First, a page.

Cordell Hull

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Secretary Hull

Cordell Hull (October 2, 1871July 23, 1955) served as United States Secretary of State from 1933-1944 under Franklin Delano Roosevelt, and received the Nobel Peace Prize in 1945.

Born in Pickett County, Tennessee, Hull attended National Normal University in Lebanon, Ohio, from 1889 until 1890. He served as delegate to the Tennessee Democratic Convention in 1890. At the age of 19, Hull became the elected Chairman of the Clay County Democratic Party. In 1891, he graduated from Cumberland University Law School and was admitted to the bar the same year. His political career began in the Tennessee House of Representatives in 1893. He served in that body until 1897. During the Spanish-American War Hull served in Cuba as a captain in the Fourth Regiment of the Tennessee Volunteer Infantry.

From 1903 until 1907, Hull served as judge of the Fifth Judicial Circuit of Tennessee. After this, he became a member of the United States House of Representatives where he served 11 terms (1907 - 1921 and 1923 - 1931) totalling 22 years. (During the two years interruption he served as chairman of the Democratic National Committee.) While a Representative, he fought for low tariffs, and authored the first Federal Income Tax Bill in 1913 (as well as a revision of that bill in 1916) and the Federal and State Inheritance Tax Law in 1916. He left the House for the Senate in 1931, having secured election as a Senator the previous year. In 1933 Franklin D. Roosevelt chose Hull as his Secretary of State in his first administration. Hull's policies encouraged trade and helped to lower tariffs, and his cautionary approach to the developments in East Asia in the 1930s helped prepare the U.S. government for the impending war with Japan. In his role as Secretary of State, he had a close involvement in the unsuccessful attempt at a peaceful diplomatic resolution with the Empire of Japan in 1940 - 1941. Assessments of Hull's efforts at this time range widely among historians, some lauding his work as strong and necessary, others deriding it as overly aggressive and war-inciting. In 1943, Hull served as United States delegate to the Moscow Conference. He became instrumental in having Wernher von Braun, a German rocket scientist, and his team form the foundation of America's post-war rocketry program, Operation Paperclip, which eventually became one of the foundations of NASA's exploration of space.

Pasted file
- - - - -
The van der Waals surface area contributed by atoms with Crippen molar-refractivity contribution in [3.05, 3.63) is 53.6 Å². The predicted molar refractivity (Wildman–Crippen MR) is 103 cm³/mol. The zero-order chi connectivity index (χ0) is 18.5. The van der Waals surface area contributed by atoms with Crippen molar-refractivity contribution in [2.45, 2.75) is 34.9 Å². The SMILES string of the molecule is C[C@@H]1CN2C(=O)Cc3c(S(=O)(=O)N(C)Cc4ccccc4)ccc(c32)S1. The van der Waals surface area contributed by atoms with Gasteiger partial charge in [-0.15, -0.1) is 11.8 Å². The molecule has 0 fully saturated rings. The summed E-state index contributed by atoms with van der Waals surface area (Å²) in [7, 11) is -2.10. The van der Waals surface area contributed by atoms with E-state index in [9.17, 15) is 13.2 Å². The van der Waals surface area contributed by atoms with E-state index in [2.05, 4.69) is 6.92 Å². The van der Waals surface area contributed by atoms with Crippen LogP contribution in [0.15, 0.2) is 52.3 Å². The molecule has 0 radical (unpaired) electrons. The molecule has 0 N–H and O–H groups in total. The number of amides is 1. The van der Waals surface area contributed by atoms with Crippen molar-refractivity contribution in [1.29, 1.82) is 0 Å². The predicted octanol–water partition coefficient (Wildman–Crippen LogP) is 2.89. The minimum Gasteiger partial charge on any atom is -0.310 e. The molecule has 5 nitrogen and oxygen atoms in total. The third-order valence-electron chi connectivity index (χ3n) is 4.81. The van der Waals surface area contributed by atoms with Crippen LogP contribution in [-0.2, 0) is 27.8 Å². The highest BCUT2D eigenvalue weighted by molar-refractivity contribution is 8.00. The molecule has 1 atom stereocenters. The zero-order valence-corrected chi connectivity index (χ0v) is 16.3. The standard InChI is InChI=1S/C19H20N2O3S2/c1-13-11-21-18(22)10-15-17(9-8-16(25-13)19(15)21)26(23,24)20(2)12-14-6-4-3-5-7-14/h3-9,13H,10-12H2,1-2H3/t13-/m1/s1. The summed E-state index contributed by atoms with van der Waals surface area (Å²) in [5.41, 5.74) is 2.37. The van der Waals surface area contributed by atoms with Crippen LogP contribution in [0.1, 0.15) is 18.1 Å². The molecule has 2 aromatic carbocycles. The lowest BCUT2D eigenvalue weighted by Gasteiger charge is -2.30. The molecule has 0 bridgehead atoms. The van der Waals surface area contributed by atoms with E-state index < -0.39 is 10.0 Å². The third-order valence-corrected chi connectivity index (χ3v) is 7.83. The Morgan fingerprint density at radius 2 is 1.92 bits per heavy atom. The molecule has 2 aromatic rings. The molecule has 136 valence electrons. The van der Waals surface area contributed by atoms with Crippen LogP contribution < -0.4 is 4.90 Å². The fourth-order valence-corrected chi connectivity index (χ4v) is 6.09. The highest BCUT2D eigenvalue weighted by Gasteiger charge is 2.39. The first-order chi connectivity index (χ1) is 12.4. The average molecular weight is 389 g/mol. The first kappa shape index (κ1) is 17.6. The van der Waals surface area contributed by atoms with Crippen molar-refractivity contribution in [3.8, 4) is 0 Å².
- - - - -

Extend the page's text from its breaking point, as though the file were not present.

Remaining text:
Hull achieved general note as one of the conceivers and most ardent supporters of the United Nations. He provided the main impetus pushing the State Department to write the "Charter of the United Nations", which it accomplished by mid-1943. Hull resigned the position of Secretary of State in November, 1944 because of failing health — Roosevelt portrayed Hull upon his departure as "the one person in all the world who has done this most to make this great plan for peace [the United Nations] an effective fact". The Norwegian Nobel Committee honored Hull with the Nobel Peace Prize in 1945 in recognition of his efforts for peace and understanding in the Western Hemisphere, his many international trade agreements, and his work to establish the United Nations. Many observers believe that Hull's dedication to bipartisanship allowed the Republican Party to support the United States' entry into the United Nations (the Republicans had previously prevented U.S. entry into the League of Nations), and he is often called "Father of the United Nations".

When Hull left the position of Secretary of State in 1944 he had served 11 years, nine months in that position — a longer term as Secretary of State than any other American, before or since. He died at the Naval Hospital in Bethesda, Maryland on July 23, 1955. Several things bear his name to honor him, notably the U.S. Army Corps of Engineers' Cordell Hull Dam on the Cumberland River near Carthage, Tennessee.



Preceded by:
Henry L. Stimson
United States Secretary of State Succeeded by:
Edward Stettinius Jr.
de:Cordell Hull



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